Helping to Develop Sustainability
In an effort to help develop a more sustainable community,Â The Big Tomato has partnered and sponsored several local projects exploring the advantages of hydroponics & indoor gardening. These partnerships are a major factor in helping to realize a community’s desire to become subsistent through helping to facilitate green education. The following testimonies are from members of the Lakewood community in Colorado involved in the RISE, S2TEM, and HUNCH programs.
Red Rocks Institute for Sustainability and Education
“The Red Rocks Institute for Sustainability in Education (RISE) is a collaboration of educators, business, and community to develop new or better ways to educate for entrepreneurship and sustainability and support innovation in the marketplace. One of the goals of RISE is to create a Center for Sustainability and STEM Education as an experiential teaching and learning facility. The Center will serve as a unique environment where educators from Red Rocks Community College, Colorado School of Mines and Jefferson County Public Schools collaborate around innovative 21st century education that involves students in science-based community projects.Â At the Center there are several vacant greenhouses but RISE lacked the knowledge base to successfully grow indoor gardens. RISE has benefitted immensely from the knowledge, energy and commitment by partnering with the Big Tomato to retrofit the facility. The Big Tomato has generously worked with educators and students to develop new understandings of how food grows using hydroponics and work hands-on with students to build growing systems.”
– Liz Cox (Director of RISE)
Sustainability, Science, Technology, Engineering, and Education
“The Big Tomato has been assisting theÂ S2TEM program at Warren Tech in a number of ways. They have really helped jumpstart our program by offering not only their expertise, but financial support as well. They helped to facilitate the recovering of our 100â€™ hoop house, helping us gain access to materials at cost. They participated in our community clean up day which brought together students and faculty from RRCC, CSM and Jeffco as well as other members of the community. They are actively supporting our NASA HUNCH project with plant expertise and materials. They have a real desire to help educate us and are working to help us set up a commercial hydroponic system create a farmers market at the school. Without their help we would not even be close to where we are right now with the progress of our center.”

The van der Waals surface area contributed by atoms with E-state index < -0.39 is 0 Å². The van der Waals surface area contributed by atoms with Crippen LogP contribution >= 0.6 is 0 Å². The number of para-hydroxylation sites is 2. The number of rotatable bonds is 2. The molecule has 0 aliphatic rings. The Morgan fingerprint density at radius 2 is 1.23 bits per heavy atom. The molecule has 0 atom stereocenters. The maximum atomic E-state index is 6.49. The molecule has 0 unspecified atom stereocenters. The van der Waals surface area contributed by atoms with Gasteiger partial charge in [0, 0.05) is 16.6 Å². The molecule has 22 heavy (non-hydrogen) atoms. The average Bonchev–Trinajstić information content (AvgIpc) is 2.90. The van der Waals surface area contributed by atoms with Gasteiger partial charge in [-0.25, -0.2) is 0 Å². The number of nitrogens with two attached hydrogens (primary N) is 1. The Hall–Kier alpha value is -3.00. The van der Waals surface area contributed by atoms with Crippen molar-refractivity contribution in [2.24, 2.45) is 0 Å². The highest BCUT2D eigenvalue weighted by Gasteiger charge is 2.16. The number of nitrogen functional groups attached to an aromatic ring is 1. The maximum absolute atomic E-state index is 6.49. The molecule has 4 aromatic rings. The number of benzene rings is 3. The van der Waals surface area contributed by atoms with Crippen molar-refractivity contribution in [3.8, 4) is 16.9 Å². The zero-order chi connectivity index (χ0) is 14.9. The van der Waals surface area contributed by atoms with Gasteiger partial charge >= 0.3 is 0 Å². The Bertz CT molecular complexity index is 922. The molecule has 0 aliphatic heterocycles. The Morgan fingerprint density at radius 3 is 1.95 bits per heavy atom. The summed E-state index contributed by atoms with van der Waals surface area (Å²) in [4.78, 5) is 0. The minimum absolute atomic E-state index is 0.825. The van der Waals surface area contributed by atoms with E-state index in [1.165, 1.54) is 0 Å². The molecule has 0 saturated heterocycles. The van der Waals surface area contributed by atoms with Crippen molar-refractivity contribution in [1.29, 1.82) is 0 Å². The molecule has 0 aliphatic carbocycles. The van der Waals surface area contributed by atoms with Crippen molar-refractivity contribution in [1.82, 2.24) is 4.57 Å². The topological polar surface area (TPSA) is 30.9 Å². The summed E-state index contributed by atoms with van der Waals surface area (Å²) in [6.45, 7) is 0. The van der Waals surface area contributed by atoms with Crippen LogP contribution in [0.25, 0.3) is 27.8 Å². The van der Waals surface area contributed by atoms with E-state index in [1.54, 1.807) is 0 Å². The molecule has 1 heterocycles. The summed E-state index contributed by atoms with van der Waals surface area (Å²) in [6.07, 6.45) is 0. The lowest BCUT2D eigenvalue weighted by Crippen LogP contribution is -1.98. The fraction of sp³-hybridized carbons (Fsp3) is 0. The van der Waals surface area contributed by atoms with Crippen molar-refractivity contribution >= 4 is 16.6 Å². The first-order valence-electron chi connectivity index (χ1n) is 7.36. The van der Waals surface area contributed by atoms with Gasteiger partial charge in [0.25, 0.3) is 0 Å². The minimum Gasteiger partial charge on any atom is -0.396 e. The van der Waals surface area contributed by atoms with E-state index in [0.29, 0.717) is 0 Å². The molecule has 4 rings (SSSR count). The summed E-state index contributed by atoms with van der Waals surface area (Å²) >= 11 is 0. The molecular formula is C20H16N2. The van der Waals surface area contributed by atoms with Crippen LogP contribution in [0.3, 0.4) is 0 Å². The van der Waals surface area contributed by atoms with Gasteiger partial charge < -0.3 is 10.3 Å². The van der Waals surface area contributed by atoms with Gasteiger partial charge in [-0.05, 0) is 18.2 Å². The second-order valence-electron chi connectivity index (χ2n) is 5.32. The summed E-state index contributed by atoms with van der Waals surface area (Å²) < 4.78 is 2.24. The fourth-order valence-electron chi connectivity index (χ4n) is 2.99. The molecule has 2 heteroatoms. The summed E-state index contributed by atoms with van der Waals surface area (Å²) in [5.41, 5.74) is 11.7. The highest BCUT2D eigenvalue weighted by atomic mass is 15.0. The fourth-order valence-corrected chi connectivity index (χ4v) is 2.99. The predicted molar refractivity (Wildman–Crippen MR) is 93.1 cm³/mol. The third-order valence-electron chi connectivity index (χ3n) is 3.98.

– Matthew Brown (Warren Tech and Lakewood High School Teacher)
High school students United with NASA to Create Hardware
NASA approached Warren Tech with an exciting prospect in 2009. They wanted high school students to design zero gravity experiments to be conducted on board the International Space Station, where it would stay for six months. Warren Tech proceeded to invite the close Lakewood High School in on the project where they proceeded to declare an experiment involving space-constrained plant growth in zero gravity.
“Some form of hydroponics or aeroponics was the most certain path from the very beginning, and we set out to learn as much as we could about our chosen systems and plant growth in gravity. The result was a ramshackle greenhouse and rough homemade Nutrient Film Technique Systems just outside the LHS workshop. Then we met The Big Tomato, finding eager consultants and wonderful sponsors. The greenhouse transformed with donated Ebb & Flow Systems, larger water reservoirs, better water pumps, nutrient solutions, and more. Plant quality soared and we were able to grow more and test a larger variety of plants for the task of surviving without gravity. The Big Tomato’s expertise and generosity was essential to the experiment’s progress and the experiment’s great success on board the Zero Gravity Flight in the Spring of 2011.”
– Sarah Feller (Former HUNCH Team Leader and LHS graduate)
The experiment prototype–dubbed Hydrofuge for its centrifugal water removal system–returned from its first zero gravity test flight with much applause from NASA. The concept was unique and exciting as the possibility of Personal Plant Chambers for astronauts arose, and stirred up lots of positive attention. With such a reception in Houston, the HUNCH team has already set to work on a redesign of the experiment based on their findings during the tests last Spring. The next test flight is scheduled for late April of 2012.